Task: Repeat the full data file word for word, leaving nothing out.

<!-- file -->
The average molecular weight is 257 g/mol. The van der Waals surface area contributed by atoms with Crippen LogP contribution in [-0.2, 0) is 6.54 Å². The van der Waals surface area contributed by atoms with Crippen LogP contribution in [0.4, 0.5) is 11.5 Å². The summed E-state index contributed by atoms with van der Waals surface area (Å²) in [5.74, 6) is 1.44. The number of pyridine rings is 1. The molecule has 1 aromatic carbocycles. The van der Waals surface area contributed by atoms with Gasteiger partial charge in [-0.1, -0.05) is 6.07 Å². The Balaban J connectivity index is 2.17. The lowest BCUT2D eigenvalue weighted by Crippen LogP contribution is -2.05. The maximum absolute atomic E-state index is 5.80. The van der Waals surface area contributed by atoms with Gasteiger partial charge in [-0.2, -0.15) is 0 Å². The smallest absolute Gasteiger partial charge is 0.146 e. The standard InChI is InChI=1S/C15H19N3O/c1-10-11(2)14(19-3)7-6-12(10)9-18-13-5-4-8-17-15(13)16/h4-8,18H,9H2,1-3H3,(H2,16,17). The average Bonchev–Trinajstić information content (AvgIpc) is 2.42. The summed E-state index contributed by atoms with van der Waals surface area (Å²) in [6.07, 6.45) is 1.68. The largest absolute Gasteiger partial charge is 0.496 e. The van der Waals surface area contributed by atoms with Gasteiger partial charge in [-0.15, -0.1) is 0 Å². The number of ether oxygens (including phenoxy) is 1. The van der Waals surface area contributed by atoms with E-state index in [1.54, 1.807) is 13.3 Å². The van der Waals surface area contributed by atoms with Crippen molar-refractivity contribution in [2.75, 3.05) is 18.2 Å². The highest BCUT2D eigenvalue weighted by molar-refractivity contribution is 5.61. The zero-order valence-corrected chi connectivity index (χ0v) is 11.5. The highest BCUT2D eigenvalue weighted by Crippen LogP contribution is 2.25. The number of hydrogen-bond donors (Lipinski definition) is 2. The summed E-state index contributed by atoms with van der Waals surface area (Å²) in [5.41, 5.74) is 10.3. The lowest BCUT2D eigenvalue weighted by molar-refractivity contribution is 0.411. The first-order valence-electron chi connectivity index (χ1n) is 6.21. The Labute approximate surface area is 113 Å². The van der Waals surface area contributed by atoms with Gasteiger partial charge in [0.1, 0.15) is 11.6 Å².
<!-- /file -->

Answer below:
The average molecular weight is 257 g/mol. The van der Waals surface area contributed by atoms with Crippen LogP contribution in [-0.2, 0) is 6.54 Å². The van der Waals surface area contributed by atoms with Crippen LogP contribution in [0.4, 0.5) is 11.5 Å². The summed E-state index contributed by atoms with van der Waals surface area (Å²) in [5.74, 6) is 1.44. The number of pyridine rings is 1. The molecule has 1 aromatic carbocycles. The van der Waals surface area contributed by atoms with Gasteiger partial charge in [-0.1, -0.05) is 6.07 Å². The Balaban J connectivity index is 2.17. The lowest BCUT2D eigenvalue weighted by Crippen LogP contribution is -2.05. The maximum absolute atomic E-state index is 5.80. The van der Waals surface area contributed by atoms with Gasteiger partial charge in [-0.2, -0.15) is 0 Å². The smallest absolute Gasteiger partial charge is 0.146 e. The standard InChI is InChI=1S/C15H19N3O/c1-10-11(2)14(19-3)7-6-12(10)9-18-13-5-4-8-17-15(13)16/h4-8,18H,9H2,1-3H3,(H2,16,17). The average Bonchev–Trinajstić information content (AvgIpc) is 2.42. The summed E-state index contributed by atoms with van der Waals surface area (Å²) in [6.07, 6.45) is 1.68. The largest absolute Gasteiger partial charge is 0.496 e. The van der Waals surface area contributed by atoms with Gasteiger partial charge in [-0.15, -0.1) is 0 Å². The number of ether oxygens (including phenoxy) is 1. The van der Waals surface area contributed by atoms with E-state index in [1.54, 1.807) is 13.3 Å². The van der Waals surface area contributed by atoms with Crippen molar-refractivity contribution in [2.75, 3.05) is 18.2 Å². The highest BCUT2D eigenvalue weighted by molar-refractivity contribution is 5.61. The zero-order valence-corrected chi connectivity index (χ0v) is 11.5. The highest BCUT2D eigenvalue weighted by Crippen LogP contribution is 2.25. The number of hydrogen-bond donors (Lipinski definition) is 2. The summed E-state index contributed by atoms with van der Waals surface area (Å²) in [5.41, 5.74) is 10.3. The lowest BCUT2D eigenvalue weighted by molar-refractivity contribution is 0.411. The first-order valence-electron chi connectivity index (χ1n) is 6.21. The Labute approximate surface area is 113 Å². The van der Waals surface area contributed by atoms with Gasteiger partial charge in [0.1, 0.15) is 11.6 Å².